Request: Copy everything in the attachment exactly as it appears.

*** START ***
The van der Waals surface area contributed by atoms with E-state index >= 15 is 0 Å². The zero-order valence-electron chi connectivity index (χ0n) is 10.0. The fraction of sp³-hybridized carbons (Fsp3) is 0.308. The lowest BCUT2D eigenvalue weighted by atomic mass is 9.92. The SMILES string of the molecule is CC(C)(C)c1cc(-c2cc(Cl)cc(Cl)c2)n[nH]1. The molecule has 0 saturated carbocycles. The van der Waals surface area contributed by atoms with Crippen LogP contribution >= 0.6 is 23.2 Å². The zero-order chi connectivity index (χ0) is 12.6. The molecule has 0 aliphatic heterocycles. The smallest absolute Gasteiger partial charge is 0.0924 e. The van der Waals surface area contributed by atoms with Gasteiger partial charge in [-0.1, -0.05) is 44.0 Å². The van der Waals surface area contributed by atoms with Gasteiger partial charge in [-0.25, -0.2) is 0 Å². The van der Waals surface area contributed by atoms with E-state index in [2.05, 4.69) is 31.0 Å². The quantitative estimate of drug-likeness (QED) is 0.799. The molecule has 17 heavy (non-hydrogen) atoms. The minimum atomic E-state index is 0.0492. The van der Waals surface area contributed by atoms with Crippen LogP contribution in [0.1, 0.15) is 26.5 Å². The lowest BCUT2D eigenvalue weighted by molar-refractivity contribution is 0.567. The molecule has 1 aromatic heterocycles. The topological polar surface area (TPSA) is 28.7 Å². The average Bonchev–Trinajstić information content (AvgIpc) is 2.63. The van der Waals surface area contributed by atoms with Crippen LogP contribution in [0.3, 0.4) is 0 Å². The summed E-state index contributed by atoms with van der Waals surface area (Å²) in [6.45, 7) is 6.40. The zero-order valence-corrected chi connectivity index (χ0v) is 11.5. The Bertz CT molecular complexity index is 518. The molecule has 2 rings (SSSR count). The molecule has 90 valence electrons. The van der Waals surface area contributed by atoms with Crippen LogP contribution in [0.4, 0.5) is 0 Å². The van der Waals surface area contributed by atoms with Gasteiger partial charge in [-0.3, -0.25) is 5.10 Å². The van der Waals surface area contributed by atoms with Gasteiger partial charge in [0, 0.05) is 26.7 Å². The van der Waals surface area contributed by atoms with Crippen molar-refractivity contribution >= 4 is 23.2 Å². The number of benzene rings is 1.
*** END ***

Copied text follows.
The van der Waals surface area contributed by atoms with E-state index >= 15 is 0 Å². The zero-order valence-electron chi connectivity index (χ0n) is 10.0. The fraction of sp³-hybridized carbons (Fsp3) is 0.308. The lowest BCUT2D eigenvalue weighted by atomic mass is 9.92. The SMILES string of the molecule is CC(C)(C)c1cc(-c2cc(Cl)cc(Cl)c2)n[nH]1. The molecule has 0 saturated carbocycles. The van der Waals surface area contributed by atoms with Crippen LogP contribution >= 0.6 is 23.2 Å². The zero-order chi connectivity index (χ0) is 12.6. The molecule has 0 aliphatic heterocycles. The smallest absolute Gasteiger partial charge is 0.0924 e. The van der Waals surface area contributed by atoms with Gasteiger partial charge in [-0.1, -0.05) is 44.0 Å². The van der Waals surface area contributed by atoms with Gasteiger partial charge in [-0.25, -0.2) is 0 Å². The van der Waals surface area contributed by atoms with E-state index in [2.05, 4.69) is 31.0 Å². The quantitative estimate of drug-likeness (QED) is 0.799. The molecule has 17 heavy (non-hydrogen) atoms. The minimum atomic E-state index is 0.0492. The van der Waals surface area contributed by atoms with Crippen LogP contribution in [0.1, 0.15) is 26.5 Å². The lowest BCUT2D eigenvalue weighted by molar-refractivity contribution is 0.567. The molecule has 1 aromatic heterocycles. The topological polar surface area (TPSA) is 28.7 Å². The average Bonchev–Trinajstić information content (AvgIpc) is 2.63. The van der Waals surface area contributed by atoms with Crippen LogP contribution in [0.3, 0.4) is 0 Å². The summed E-state index contributed by atoms with van der Waals surface area (Å²) in [6.45, 7) is 6.40. The zero-order valence-corrected chi connectivity index (χ0v) is 11.5. The Bertz CT molecular complexity index is 518. The molecule has 2 rings (SSSR count). The molecule has 90 valence electrons. The van der Waals surface area contributed by atoms with Crippen LogP contribution in [0.4, 0.5) is 0 Å². The van der Waals surface area contributed by atoms with Gasteiger partial charge in [-0.3, -0.25) is 5.10 Å². The van der Waals surface area contributed by atoms with Gasteiger partial charge in [0, 0.05) is 26.7 Å². The van der Waals surface area contributed by atoms with Crippen molar-refractivity contribution >= 4 is 23.2 Å². The number of benzene rings is 1.